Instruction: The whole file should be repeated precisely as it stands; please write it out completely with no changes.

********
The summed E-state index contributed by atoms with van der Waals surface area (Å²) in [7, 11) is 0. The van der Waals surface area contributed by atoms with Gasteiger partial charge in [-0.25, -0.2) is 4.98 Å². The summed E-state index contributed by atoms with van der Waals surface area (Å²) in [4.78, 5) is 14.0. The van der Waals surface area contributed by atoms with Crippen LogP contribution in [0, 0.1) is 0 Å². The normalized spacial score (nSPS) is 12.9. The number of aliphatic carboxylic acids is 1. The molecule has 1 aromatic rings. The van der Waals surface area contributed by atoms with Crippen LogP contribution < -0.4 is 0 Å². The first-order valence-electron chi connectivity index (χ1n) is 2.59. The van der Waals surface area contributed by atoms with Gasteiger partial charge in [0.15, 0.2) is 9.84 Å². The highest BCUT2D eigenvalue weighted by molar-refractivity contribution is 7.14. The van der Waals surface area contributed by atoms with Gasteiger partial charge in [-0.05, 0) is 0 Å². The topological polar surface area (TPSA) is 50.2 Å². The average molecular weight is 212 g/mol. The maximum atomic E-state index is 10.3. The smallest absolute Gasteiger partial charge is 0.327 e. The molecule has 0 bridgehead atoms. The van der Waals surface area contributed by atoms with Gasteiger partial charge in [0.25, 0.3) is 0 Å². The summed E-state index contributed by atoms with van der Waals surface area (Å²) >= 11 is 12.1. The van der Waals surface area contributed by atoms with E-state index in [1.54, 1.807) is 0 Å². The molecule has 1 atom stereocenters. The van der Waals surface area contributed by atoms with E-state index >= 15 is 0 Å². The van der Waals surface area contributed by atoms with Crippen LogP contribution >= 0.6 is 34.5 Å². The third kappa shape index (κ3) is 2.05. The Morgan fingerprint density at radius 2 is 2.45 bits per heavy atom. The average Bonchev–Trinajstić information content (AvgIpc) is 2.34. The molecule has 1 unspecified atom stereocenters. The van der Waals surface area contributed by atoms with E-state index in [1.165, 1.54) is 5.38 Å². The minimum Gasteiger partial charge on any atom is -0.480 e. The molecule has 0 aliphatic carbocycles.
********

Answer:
The summed E-state index contributed by atoms with van der Waals surface area (Å²) in [7, 11) is 0. The van der Waals surface area contributed by atoms with Gasteiger partial charge in [-0.25, -0.2) is 4.98 Å². The summed E-state index contributed by atoms with van der Waals surface area (Å²) in [4.78, 5) is 14.0. The van der Waals surface area contributed by atoms with Crippen LogP contribution in [0, 0.1) is 0 Å². The normalized spacial score (nSPS) is 12.9. The number of aliphatic carboxylic acids is 1. The molecule has 1 aromatic rings. The van der Waals surface area contributed by atoms with Crippen LogP contribution < -0.4 is 0 Å². The first-order valence-electron chi connectivity index (χ1n) is 2.59. The van der Waals surface area contributed by atoms with Gasteiger partial charge in [0.15, 0.2) is 9.84 Å². The highest BCUT2D eigenvalue weighted by molar-refractivity contribution is 7.14. The van der Waals surface area contributed by atoms with Gasteiger partial charge in [-0.05, 0) is 0 Å². The topological polar surface area (TPSA) is 50.2 Å². The average molecular weight is 212 g/mol. The maximum atomic E-state index is 10.3. The smallest absolute Gasteiger partial charge is 0.327 e. The molecule has 0 bridgehead atoms. The van der Waals surface area contributed by atoms with Gasteiger partial charge in [0.25, 0.3) is 0 Å². The summed E-state index contributed by atoms with van der Waals surface area (Å²) >= 11 is 12.1. The van der Waals surface area contributed by atoms with E-state index in [1.54, 1.807) is 0 Å². The molecule has 1 atom stereocenters. The van der Waals surface area contributed by atoms with E-state index >= 15 is 0 Å². The van der Waals surface area contributed by atoms with Crippen LogP contribution >= 0.6 is 34.5 Å². The third kappa shape index (κ3) is 2.05. The Morgan fingerprint density at radius 2 is 2.45 bits per heavy atom. The average Bonchev–Trinajstić information content (AvgIpc) is 2.34. The molecule has 1 unspecified atom stereocenters. The van der Waals surface area contributed by atoms with E-state index in [1.165, 1.54) is 5.38 Å². The minimum Gasteiger partial charge on any atom is -0.480 e. The molecule has 0 aliphatic carbocycles.